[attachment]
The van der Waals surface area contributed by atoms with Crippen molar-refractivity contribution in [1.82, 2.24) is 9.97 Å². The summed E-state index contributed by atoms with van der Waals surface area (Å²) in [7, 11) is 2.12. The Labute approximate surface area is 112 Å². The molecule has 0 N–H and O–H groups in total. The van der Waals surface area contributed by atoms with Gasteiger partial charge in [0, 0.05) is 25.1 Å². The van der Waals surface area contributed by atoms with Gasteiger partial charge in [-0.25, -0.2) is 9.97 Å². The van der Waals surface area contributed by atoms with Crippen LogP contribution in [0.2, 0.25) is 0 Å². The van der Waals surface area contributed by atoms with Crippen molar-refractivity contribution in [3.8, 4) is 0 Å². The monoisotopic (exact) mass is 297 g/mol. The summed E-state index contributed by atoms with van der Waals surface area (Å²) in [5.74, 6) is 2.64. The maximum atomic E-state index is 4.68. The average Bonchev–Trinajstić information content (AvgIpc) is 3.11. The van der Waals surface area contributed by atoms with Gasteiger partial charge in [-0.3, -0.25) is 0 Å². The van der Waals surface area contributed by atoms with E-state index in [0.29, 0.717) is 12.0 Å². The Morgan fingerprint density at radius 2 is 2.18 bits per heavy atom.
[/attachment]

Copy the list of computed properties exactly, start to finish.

The van der Waals surface area contributed by atoms with Crippen molar-refractivity contribution in [1.82, 2.24) is 9.97 Å². The summed E-state index contributed by atoms with van der Waals surface area (Å²) in [7, 11) is 2.12. The Labute approximate surface area is 112 Å². The molecule has 0 N–H and O–H groups in total. The van der Waals surface area contributed by atoms with Gasteiger partial charge in [0, 0.05) is 25.1 Å². The van der Waals surface area contributed by atoms with Gasteiger partial charge in [-0.25, -0.2) is 9.97 Å². The van der Waals surface area contributed by atoms with Crippen LogP contribution in [0.2, 0.25) is 0 Å². The van der Waals surface area contributed by atoms with Crippen molar-refractivity contribution in [3.8, 4) is 0 Å². The monoisotopic (exact) mass is 297 g/mol. The summed E-state index contributed by atoms with van der Waals surface area (Å²) in [5.74, 6) is 2.64. The maximum atomic E-state index is 4.68. The average Bonchev–Trinajstić information content (AvgIpc) is 3.11. The van der Waals surface area contributed by atoms with Gasteiger partial charge in [-0.3, -0.25) is 0 Å². The van der Waals surface area contributed by atoms with E-state index in [0.29, 0.717) is 12.0 Å². The Morgan fingerprint density at radius 2 is 2.18 bits per heavy atom.